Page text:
Abigail – A Musical Horror Story
by Julian Maurice Moore
Abigail Ambrose didn’t just hear music – she saw it too.
Music was a companion that danced with her, held her, whispered to her and sometimes told her things…
Several sharp knocks in rapid succession. ‘Five minutes’.
Abigail’s thoughts paused briefly at the the top end of the piano keyboard but her fingers made the descent without her; the phrase, unaware of a break in continuity, flocked to the centre ground where it regrouped and reformed. The blistering Scherzo of Chopin’s Third Piano Sonata was akin to conducting a flight of migratory starlings, their form as likely to disperse during a lapse of concentration as collapse from too strong a grip. They needed the precise amount of freedom, and Abigail reeled them in repeatedly as she built their strength for each ascent. Phrasings, calls to arms and pencil markings choked the space between the staves yet the music, pulled from its cage, danced happily at Abigail’s fingertips leaving the notes of the manuscript largely ignored; their interpretation complete, now simple shadows on the path towards effortlessness. After a final flurry of activity the swarm was contained in the lower depths of the instrument where, after a brief struggle, it was hammered down with an abrupt yet decisive burial. Poised like a triumphant mantis, Abigail basked in the work’s final echoes before revealing a canvas of silence; that of a blue, clear sky…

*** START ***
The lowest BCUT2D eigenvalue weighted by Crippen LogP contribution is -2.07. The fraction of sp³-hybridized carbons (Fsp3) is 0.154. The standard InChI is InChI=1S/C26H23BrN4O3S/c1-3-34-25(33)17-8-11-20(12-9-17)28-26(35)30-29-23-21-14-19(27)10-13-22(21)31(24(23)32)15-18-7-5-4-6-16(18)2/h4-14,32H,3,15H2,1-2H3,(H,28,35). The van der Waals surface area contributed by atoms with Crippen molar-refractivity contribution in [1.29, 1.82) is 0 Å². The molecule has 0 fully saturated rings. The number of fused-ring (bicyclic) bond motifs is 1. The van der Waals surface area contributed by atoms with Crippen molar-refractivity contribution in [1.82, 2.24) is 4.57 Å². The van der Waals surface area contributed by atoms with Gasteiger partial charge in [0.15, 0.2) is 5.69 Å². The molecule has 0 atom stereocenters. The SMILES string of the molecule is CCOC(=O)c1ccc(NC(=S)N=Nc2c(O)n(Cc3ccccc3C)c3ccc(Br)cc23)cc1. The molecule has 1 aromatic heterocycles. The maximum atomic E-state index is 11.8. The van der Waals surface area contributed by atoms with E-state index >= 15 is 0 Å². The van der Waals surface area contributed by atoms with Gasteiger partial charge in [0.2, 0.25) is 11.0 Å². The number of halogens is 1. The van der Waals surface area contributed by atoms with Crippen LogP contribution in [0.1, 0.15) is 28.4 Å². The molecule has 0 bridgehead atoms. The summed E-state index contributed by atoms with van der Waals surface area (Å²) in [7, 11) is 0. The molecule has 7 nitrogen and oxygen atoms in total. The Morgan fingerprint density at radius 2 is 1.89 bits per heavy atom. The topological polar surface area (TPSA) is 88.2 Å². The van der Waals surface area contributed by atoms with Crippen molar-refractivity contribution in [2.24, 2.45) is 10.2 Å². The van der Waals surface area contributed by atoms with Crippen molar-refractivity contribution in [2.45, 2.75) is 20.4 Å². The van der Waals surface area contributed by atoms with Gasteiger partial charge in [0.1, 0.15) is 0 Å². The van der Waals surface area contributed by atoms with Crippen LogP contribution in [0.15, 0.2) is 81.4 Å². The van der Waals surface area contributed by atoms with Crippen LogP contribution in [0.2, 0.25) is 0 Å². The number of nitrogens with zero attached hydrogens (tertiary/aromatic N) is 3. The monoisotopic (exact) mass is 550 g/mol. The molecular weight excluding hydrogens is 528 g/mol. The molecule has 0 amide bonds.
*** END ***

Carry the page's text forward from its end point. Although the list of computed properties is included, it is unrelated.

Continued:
Abigail – Coming 2017
Enter Abigail’s World…
It wasn't that she simply heard a note and saw a colour, or that a melody appeared as an undulating shape; she had a connection that was altogether deeper, more personal and alive. Music was a companion that danced with her, held her, whispered to her and sometimes told her things. More than a simple stimulation of the senses it was a gateway to a world of harmony whose structures rose spontaneously from the movement of air, in whose counterpoint the simplest of notes held secrets.
She was hunched and wrinkly and smelled of flowers, but more an out of date potpourri; musky and old smelling. A thousand lines criss-crossed her face and sagging jawline yet her eyes were sharp, her ear was good and her disspasionate nature made students try that much harder for that rarest of gifts; praise. Immune to the bright glare of talent she had a clarity of vision that could lead the assault on the most complex of pieces and although her pupils often perished on the battlefield they always came back for more.